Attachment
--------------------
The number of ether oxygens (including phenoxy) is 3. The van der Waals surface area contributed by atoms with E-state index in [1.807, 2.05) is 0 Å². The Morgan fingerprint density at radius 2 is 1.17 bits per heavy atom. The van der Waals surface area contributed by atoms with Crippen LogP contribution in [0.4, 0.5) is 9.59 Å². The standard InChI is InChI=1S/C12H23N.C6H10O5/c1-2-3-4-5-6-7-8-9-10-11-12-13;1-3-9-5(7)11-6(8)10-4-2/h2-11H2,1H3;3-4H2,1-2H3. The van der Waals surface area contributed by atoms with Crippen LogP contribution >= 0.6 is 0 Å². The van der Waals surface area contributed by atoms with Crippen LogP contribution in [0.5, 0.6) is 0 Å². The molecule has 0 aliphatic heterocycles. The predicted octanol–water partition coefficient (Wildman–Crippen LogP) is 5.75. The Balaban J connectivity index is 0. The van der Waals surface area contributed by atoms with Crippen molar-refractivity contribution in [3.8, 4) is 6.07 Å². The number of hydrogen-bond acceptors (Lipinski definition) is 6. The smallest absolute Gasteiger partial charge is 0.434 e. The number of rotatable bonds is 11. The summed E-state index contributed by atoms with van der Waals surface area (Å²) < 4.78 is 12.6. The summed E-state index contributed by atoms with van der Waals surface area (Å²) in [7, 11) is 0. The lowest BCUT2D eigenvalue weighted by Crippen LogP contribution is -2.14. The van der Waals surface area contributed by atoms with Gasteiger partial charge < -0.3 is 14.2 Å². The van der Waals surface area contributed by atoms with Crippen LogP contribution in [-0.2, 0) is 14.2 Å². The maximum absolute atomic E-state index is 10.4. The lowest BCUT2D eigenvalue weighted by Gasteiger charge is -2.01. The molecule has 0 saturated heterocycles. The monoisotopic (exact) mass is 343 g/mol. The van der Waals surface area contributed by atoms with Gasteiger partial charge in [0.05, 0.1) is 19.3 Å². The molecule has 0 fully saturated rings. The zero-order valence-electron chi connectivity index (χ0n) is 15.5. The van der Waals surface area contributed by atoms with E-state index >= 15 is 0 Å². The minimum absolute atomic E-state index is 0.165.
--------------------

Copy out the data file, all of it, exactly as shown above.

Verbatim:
The number of ether oxygens (including phenoxy) is 3. The van der Waals surface area contributed by atoms with E-state index in [1.807, 2.05) is 0 Å². The Morgan fingerprint density at radius 2 is 1.17 bits per heavy atom. The van der Waals surface area contributed by atoms with Crippen LogP contribution in [0.4, 0.5) is 9.59 Å². The standard InChI is InChI=1S/C12H23N.C6H10O5/c1-2-3-4-5-6-7-8-9-10-11-12-13;1-3-9-5(7)11-6(8)10-4-2/h2-11H2,1H3;3-4H2,1-2H3. The van der Waals surface area contributed by atoms with Crippen LogP contribution >= 0.6 is 0 Å². The van der Waals surface area contributed by atoms with Crippen LogP contribution in [0.5, 0.6) is 0 Å². The molecule has 0 aliphatic heterocycles. The predicted octanol–water partition coefficient (Wildman–Crippen LogP) is 5.75. The Balaban J connectivity index is 0. The van der Waals surface area contributed by atoms with Crippen molar-refractivity contribution in [3.8, 4) is 6.07 Å². The number of hydrogen-bond acceptors (Lipinski definition) is 6. The smallest absolute Gasteiger partial charge is 0.434 e. The number of rotatable bonds is 11. The summed E-state index contributed by atoms with van der Waals surface area (Å²) < 4.78 is 12.6. The summed E-state index contributed by atoms with van der Waals surface area (Å²) in [7, 11) is 0. The lowest BCUT2D eigenvalue weighted by Crippen LogP contribution is -2.14. The van der Waals surface area contributed by atoms with Gasteiger partial charge < -0.3 is 14.2 Å². The van der Waals surface area contributed by atoms with Crippen LogP contribution in [-0.2, 0) is 14.2 Å². The maximum absolute atomic E-state index is 10.4. The lowest BCUT2D eigenvalue weighted by Gasteiger charge is -2.01. The molecule has 0 saturated heterocycles. The monoisotopic (exact) mass is 343 g/mol. The van der Waals surface area contributed by atoms with Gasteiger partial charge in [0.05, 0.1) is 19.3 Å². The molecule has 0 fully saturated rings. The zero-order valence-electron chi connectivity index (χ0n) is 15.5. The van der Waals surface area contributed by atoms with E-state index >= 15 is 0 Å². The minimum absolute atomic E-state index is 0.165.